Wolfsburg and Bremen played out an entertaining scoreless draw, albeit one that will only truly live on in the memory for Edin Džeko’s petulant reaction to being substituted.
Bremen came into this game with a number of absentees, including Claudio Pizarro, Wesley, Naldo and Tim Borowski. Wolfsburg, meanwhile, made do without just two first-choice players – Arne Friedrich, and Grafite.
For two teams struggling in the lower-reaches of the division, this was a refreshingly open and attack-minded encounter from the word ‘go’.
However, one team always has to take the initiative, and that responsibility belonged to the hosts. With the visitors content to let Wolfsburg bring the ball out, they sat back in a 4-4-2, and only applied pressure when the ball approached the halfway line.
Thomas Schaaf kept the home side’s attacking options man-marked whenever this pattern of play occurred. Diego, stationed on the left whenever his colleagues brought the ball out, was picked up by Dominik Schmidt, Mario Mandžukić by Petri Pasanen, Josué by the two foremost attackers, and Džeko by the equally tall Per Mertesacker.
Therefore, Wolfsburg were reliant on the width provided by their full-backs for attacking incision. One of 18-year-old Tolga Ciğerci, hard-working Sascha Riether, or Mandžukić held the ball on the edge of the box, and waited until a speedy colleague whizzed past them.
However, the subsequent ball into the overlapping full-back was often poor, and even when the home side got numerous players in the box in the event of a cross, Bremen comfortably dealt with the delivery.
The Bremen defence, at fault on so many occasions this season, actually had a very solid first half. Faced against their former talisman, Diego, Mertesacker & co. did well to ensure none of the Brazilian’s sumptuous through-balls found another player in white. They achieved this in two ways – on one occasion playing a very risky high and narrow offside trap to superb effect, and on others dropping as a disciplined unit, lulling Diego into a false sense of time and security, and rendering the resultant defence-splicer cannon-fodder for Tim Wiese.
When they lost the ball, Wolfsburg sought to keep Bremen pressed high, early and forcibly. The away side invited this pressure on their restarts by making short goal-kicks, and looking to first-time pass their way out of trouble (usually instigated by Torsten Frings sprinting back and spreading to Clemenz Fritz on the right).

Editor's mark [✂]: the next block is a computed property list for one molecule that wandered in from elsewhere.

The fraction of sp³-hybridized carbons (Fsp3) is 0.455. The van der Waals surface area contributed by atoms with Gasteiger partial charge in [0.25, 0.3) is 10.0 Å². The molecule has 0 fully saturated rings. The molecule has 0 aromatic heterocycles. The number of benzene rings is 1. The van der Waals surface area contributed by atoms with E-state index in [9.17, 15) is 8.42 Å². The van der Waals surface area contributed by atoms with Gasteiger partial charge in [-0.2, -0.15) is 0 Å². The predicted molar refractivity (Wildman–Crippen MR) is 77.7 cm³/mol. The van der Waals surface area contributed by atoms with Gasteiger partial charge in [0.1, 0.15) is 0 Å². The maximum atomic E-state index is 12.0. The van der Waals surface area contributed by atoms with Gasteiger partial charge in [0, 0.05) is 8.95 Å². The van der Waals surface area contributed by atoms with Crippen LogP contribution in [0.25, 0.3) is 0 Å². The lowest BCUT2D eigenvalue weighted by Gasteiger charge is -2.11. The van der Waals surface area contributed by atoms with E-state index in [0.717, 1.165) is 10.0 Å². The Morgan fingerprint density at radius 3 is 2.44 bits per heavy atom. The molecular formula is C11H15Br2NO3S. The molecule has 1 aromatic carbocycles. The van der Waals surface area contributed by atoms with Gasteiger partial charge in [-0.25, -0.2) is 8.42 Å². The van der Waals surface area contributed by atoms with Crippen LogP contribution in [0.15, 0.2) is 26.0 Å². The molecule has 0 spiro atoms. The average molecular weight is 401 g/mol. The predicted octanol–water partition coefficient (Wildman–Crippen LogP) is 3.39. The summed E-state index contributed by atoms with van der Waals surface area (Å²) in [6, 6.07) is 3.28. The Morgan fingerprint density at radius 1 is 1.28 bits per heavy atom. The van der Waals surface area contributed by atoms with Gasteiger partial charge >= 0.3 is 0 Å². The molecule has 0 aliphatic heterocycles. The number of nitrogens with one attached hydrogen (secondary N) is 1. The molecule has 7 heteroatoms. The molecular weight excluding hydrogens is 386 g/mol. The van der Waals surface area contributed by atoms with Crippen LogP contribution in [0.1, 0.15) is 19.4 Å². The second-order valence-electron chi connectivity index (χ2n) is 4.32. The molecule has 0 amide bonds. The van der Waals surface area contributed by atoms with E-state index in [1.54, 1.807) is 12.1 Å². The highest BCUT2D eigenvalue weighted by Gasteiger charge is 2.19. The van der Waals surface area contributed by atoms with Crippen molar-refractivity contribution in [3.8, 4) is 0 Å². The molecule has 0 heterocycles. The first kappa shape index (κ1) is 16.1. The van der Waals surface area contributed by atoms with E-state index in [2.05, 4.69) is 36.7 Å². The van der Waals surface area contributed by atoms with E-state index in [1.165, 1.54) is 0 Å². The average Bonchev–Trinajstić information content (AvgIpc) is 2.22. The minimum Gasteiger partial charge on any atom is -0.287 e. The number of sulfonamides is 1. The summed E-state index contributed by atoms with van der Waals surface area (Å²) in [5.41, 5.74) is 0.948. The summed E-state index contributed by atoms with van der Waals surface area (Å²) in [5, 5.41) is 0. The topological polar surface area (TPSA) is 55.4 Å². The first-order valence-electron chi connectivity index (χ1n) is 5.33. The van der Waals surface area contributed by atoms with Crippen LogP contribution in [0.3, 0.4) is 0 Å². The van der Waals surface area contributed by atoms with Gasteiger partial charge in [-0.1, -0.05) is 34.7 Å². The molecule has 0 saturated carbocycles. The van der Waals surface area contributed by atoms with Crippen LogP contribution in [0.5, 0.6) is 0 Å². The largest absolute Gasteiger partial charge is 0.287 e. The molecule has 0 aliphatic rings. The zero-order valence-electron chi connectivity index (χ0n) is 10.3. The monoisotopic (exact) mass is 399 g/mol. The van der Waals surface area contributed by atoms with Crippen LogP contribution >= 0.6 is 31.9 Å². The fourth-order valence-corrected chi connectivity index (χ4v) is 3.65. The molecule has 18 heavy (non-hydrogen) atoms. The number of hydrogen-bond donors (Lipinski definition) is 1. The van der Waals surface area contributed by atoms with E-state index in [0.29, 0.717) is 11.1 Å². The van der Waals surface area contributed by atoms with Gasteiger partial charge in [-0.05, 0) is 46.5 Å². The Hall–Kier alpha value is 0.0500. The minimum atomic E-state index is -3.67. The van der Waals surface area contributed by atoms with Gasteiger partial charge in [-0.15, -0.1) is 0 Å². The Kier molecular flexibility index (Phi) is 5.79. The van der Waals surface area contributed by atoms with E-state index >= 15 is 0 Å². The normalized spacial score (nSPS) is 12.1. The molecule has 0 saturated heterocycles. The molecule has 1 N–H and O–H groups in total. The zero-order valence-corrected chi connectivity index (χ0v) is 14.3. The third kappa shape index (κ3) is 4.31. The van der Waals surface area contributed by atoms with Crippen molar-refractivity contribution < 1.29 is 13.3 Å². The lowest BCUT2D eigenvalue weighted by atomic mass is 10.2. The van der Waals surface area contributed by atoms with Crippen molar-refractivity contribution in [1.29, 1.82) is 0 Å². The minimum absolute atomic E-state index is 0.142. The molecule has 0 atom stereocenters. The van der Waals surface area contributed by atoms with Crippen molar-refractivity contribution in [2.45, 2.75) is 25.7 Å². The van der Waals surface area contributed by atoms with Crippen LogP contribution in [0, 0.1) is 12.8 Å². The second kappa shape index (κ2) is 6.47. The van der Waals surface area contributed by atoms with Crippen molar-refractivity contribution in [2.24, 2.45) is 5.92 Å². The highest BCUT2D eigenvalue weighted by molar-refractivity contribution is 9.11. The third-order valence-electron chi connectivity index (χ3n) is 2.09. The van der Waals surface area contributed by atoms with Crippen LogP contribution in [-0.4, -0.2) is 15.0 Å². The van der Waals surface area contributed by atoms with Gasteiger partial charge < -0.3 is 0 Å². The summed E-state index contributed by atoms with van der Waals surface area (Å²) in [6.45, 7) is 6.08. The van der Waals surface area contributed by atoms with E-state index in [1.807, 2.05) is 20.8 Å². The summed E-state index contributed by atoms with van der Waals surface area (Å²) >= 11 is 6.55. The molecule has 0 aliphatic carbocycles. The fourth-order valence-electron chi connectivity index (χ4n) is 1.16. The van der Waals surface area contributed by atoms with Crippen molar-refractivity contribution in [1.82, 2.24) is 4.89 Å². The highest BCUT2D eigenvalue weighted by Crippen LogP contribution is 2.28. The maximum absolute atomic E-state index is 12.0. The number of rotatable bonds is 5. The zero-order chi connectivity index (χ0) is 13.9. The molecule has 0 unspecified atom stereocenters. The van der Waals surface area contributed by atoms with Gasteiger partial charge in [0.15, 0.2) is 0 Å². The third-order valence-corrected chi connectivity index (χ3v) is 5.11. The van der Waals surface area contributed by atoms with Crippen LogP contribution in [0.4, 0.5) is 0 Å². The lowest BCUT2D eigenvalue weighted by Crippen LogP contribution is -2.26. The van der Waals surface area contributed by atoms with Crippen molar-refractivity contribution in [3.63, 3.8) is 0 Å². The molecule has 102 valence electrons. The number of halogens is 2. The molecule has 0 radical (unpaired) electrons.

However, Schaaf’s side seemed content to gift possession to Steve McClaren’s in these situations. By playing on the break (with Wolfsburg higher, and their full-backs exposed), Bremen posed more of a threat. Marko Arnautović showed a great deal of industry, skill, and effort to drag a centre-back out of position and onto the channel on one of Bremen’s many slick breaks, and this allowed Marko Marin to weave his magic, or Philipp Bargfrede to forcefully carry Werder forward. Although this only resulted in several half-chances (not that Die Wölfe fared any better in front of goal), Schaaf will have been pleased with how his patchwork XI linked up.
Wolfsburg came out in the second half set out in a 4-4-2. In response, Bremen kept their two centre-midfielders as deep as possible, forming a box on the ‘hole’ which prevented Diego from invading or working in it/one of the two forwards peeling in to it. This stifled the home side’s momentum, and caused McClaren to make another tactical reshuffle by putting Džeko high out on the left, dropping Diego in front of a narrow midfield three, and using Mandžukić as the lone forward-cum-right-sided attacker.
With Džeko’s wing duties not requiring him to track back, Marko Marin began exploiting the space available down the right . The lively Germany U21 international caused a series of problems for the home side’s defence, and his dribbles were aided by some clever off-the-ball runs by Aaron Hunt and Arnautović.
There was a great pace to the game throughout the second half, and it looked certain that someone was going to make the breakthrough. But in a mad three-minute spell, Džeko and Torsten Frings both missed great opportunities to win the game for their respective sides by spurning penalty kicks. And with the penultimate touch of the game, Hunt should have made his the last touch rather than Benaglio’s foot-save.
The result leaves Bremen in tenth place and Wolfsburg in thirteenth with just two games of the winter season left to play. Neither side are likely to begin the season after the winter break in either the top five or top half of the table respectively, and will have to buck up their ideas in 2011.